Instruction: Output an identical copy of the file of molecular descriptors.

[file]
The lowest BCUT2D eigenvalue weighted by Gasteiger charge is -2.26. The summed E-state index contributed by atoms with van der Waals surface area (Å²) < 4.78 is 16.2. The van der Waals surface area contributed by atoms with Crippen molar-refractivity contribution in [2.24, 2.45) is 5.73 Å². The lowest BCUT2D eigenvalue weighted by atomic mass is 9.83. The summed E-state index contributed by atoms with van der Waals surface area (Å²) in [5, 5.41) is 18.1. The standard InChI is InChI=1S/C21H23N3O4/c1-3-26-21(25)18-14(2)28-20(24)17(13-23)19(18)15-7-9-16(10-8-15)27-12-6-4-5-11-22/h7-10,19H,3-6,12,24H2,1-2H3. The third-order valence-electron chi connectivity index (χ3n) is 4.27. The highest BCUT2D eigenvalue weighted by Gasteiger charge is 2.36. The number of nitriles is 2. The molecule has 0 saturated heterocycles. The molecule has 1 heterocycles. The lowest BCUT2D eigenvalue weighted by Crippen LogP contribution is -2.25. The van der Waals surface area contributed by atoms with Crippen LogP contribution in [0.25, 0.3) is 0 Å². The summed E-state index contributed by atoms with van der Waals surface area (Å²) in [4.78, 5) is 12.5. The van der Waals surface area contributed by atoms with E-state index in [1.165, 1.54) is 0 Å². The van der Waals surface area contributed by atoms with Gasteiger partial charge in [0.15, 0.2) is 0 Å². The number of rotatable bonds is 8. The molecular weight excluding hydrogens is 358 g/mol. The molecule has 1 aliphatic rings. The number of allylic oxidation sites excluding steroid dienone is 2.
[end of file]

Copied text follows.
The lowest BCUT2D eigenvalue weighted by Gasteiger charge is -2.26. The summed E-state index contributed by atoms with van der Waals surface area (Å²) < 4.78 is 16.2. The van der Waals surface area contributed by atoms with Crippen molar-refractivity contribution in [2.24, 2.45) is 5.73 Å². The lowest BCUT2D eigenvalue weighted by atomic mass is 9.83. The summed E-state index contributed by atoms with van der Waals surface area (Å²) in [5, 5.41) is 18.1. The standard InChI is InChI=1S/C21H23N3O4/c1-3-26-21(25)18-14(2)28-20(24)17(13-23)19(18)15-7-9-16(10-8-15)27-12-6-4-5-11-22/h7-10,19H,3-6,12,24H2,1-2H3. The third-order valence-electron chi connectivity index (χ3n) is 4.27. The highest BCUT2D eigenvalue weighted by Gasteiger charge is 2.36. The number of nitriles is 2. The molecule has 0 saturated heterocycles. The molecule has 1 heterocycles. The lowest BCUT2D eigenvalue weighted by Crippen LogP contribution is -2.25. The van der Waals surface area contributed by atoms with Crippen LogP contribution in [0.25, 0.3) is 0 Å². The summed E-state index contributed by atoms with van der Waals surface area (Å²) in [4.78, 5) is 12.5. The van der Waals surface area contributed by atoms with E-state index in [1.165, 1.54) is 0 Å². The van der Waals surface area contributed by atoms with Gasteiger partial charge in [0.15, 0.2) is 0 Å². The number of rotatable bonds is 8. The molecular weight excluding hydrogens is 358 g/mol. The molecule has 1 aliphatic rings. The number of allylic oxidation sites excluding steroid dienone is 2.